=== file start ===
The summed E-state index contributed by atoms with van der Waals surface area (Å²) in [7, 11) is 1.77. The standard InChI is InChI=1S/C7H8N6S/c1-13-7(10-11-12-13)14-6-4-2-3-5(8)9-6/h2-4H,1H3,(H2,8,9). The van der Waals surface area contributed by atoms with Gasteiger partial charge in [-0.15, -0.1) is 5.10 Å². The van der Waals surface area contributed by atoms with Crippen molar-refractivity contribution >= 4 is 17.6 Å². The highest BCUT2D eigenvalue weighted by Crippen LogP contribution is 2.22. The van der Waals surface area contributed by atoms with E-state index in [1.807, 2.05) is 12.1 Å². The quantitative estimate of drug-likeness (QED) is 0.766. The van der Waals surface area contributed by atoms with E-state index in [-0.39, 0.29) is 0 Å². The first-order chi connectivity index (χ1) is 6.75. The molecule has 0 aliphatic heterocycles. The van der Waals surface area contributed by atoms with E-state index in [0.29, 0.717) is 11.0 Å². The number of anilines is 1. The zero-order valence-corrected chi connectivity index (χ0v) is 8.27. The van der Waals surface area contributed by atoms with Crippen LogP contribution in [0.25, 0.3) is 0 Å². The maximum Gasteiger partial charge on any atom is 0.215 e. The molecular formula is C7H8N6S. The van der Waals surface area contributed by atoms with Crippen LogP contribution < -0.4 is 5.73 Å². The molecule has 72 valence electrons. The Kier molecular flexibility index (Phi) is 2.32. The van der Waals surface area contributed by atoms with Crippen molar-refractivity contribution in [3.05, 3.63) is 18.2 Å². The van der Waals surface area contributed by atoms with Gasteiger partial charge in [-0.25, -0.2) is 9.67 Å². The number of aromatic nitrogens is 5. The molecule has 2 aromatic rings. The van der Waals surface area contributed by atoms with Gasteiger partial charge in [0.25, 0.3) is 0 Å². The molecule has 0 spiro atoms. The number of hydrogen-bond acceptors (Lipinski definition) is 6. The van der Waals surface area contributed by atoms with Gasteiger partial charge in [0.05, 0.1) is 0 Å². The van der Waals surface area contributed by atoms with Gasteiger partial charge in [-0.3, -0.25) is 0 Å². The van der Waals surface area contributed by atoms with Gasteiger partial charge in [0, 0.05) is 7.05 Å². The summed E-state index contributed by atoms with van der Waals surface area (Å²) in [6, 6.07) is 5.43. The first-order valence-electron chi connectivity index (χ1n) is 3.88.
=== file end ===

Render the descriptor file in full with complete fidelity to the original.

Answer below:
The summed E-state index contributed by atoms with van der Waals surface area (Å²) in [7, 11) is 1.77. The standard InChI is InChI=1S/C7H8N6S/c1-13-7(10-11-12-13)14-6-4-2-3-5(8)9-6/h2-4H,1H3,(H2,8,9). The van der Waals surface area contributed by atoms with Gasteiger partial charge in [-0.15, -0.1) is 5.10 Å². The van der Waals surface area contributed by atoms with Crippen molar-refractivity contribution >= 4 is 17.6 Å². The highest BCUT2D eigenvalue weighted by Crippen LogP contribution is 2.22. The van der Waals surface area contributed by atoms with E-state index in [1.807, 2.05) is 12.1 Å². The quantitative estimate of drug-likeness (QED) is 0.766. The van der Waals surface area contributed by atoms with E-state index in [-0.39, 0.29) is 0 Å². The first-order chi connectivity index (χ1) is 6.75. The molecule has 0 aliphatic heterocycles. The van der Waals surface area contributed by atoms with E-state index in [0.29, 0.717) is 11.0 Å². The number of anilines is 1. The zero-order valence-corrected chi connectivity index (χ0v) is 8.27. The van der Waals surface area contributed by atoms with Crippen LogP contribution in [0.25, 0.3) is 0 Å². The maximum Gasteiger partial charge on any atom is 0.215 e. The molecular formula is C7H8N6S. The van der Waals surface area contributed by atoms with Crippen LogP contribution < -0.4 is 5.73 Å². The molecule has 72 valence electrons. The Kier molecular flexibility index (Phi) is 2.32. The van der Waals surface area contributed by atoms with Crippen molar-refractivity contribution in [3.05, 3.63) is 18.2 Å². The van der Waals surface area contributed by atoms with Gasteiger partial charge in [-0.25, -0.2) is 9.67 Å². The number of aromatic nitrogens is 5. The molecule has 2 aromatic rings. The van der Waals surface area contributed by atoms with Gasteiger partial charge in [0.25, 0.3) is 0 Å². The molecule has 0 spiro atoms. The number of hydrogen-bond acceptors (Lipinski definition) is 6. The van der Waals surface area contributed by atoms with Gasteiger partial charge in [0.05, 0.1) is 0 Å². The van der Waals surface area contributed by atoms with Gasteiger partial charge in [-0.3, -0.25) is 0 Å². The van der Waals surface area contributed by atoms with Gasteiger partial charge in [0, 0.05) is 7.05 Å². The summed E-state index contributed by atoms with van der Waals surface area (Å²) in [6, 6.07) is 5.43. The first-order valence-electron chi connectivity index (χ1n) is 3.88.